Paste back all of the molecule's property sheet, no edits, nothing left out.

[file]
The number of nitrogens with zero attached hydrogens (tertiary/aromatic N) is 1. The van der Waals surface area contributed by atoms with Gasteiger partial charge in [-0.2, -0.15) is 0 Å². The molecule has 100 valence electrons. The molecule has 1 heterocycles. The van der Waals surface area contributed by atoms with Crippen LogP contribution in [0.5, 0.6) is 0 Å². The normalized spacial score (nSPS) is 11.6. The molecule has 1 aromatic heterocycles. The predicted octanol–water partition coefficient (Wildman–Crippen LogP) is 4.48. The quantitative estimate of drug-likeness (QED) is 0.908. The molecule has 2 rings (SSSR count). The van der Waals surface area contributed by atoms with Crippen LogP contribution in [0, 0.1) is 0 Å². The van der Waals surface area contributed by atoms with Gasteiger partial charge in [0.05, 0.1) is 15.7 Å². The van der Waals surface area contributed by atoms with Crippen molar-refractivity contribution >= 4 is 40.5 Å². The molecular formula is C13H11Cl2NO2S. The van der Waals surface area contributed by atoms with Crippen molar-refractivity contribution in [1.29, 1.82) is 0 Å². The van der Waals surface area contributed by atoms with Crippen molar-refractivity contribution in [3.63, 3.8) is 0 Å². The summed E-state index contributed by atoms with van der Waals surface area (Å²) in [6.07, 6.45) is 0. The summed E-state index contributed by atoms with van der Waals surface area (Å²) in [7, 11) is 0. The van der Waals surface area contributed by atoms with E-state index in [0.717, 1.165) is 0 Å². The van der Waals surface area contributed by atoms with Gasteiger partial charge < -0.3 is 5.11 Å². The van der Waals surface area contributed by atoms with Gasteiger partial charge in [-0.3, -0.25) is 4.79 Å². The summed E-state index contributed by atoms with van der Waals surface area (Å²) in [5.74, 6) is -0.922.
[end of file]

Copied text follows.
The number of nitrogens with zero attached hydrogens (tertiary/aromatic N) is 1. The van der Waals surface area contributed by atoms with Gasteiger partial charge in [-0.2, -0.15) is 0 Å². The molecule has 100 valence electrons. The molecule has 1 heterocycles. The van der Waals surface area contributed by atoms with Crippen LogP contribution in [0.5, 0.6) is 0 Å². The normalized spacial score (nSPS) is 11.6. The molecule has 1 aromatic heterocycles. The predicted octanol–water partition coefficient (Wildman–Crippen LogP) is 4.48. The quantitative estimate of drug-likeness (QED) is 0.908. The molecule has 2 rings (SSSR count). The van der Waals surface area contributed by atoms with Crippen LogP contribution in [0, 0.1) is 0 Å². The van der Waals surface area contributed by atoms with Gasteiger partial charge in [0.05, 0.1) is 15.7 Å². The van der Waals surface area contributed by atoms with Crippen molar-refractivity contribution >= 4 is 40.5 Å². The molecular formula is C13H11Cl2NO2S. The van der Waals surface area contributed by atoms with Crippen molar-refractivity contribution in [1.29, 1.82) is 0 Å². The van der Waals surface area contributed by atoms with Crippen molar-refractivity contribution in [3.63, 3.8) is 0 Å². The summed E-state index contributed by atoms with van der Waals surface area (Å²) in [6.07, 6.45) is 0. The summed E-state index contributed by atoms with van der Waals surface area (Å²) in [7, 11) is 0. The van der Waals surface area contributed by atoms with E-state index in [0.717, 1.165) is 0 Å². The van der Waals surface area contributed by atoms with Gasteiger partial charge < -0.3 is 5.11 Å². The van der Waals surface area contributed by atoms with Gasteiger partial charge in [-0.3, -0.25) is 4.79 Å². The summed E-state index contributed by atoms with van der Waals surface area (Å²) in [5.74, 6) is -0.922.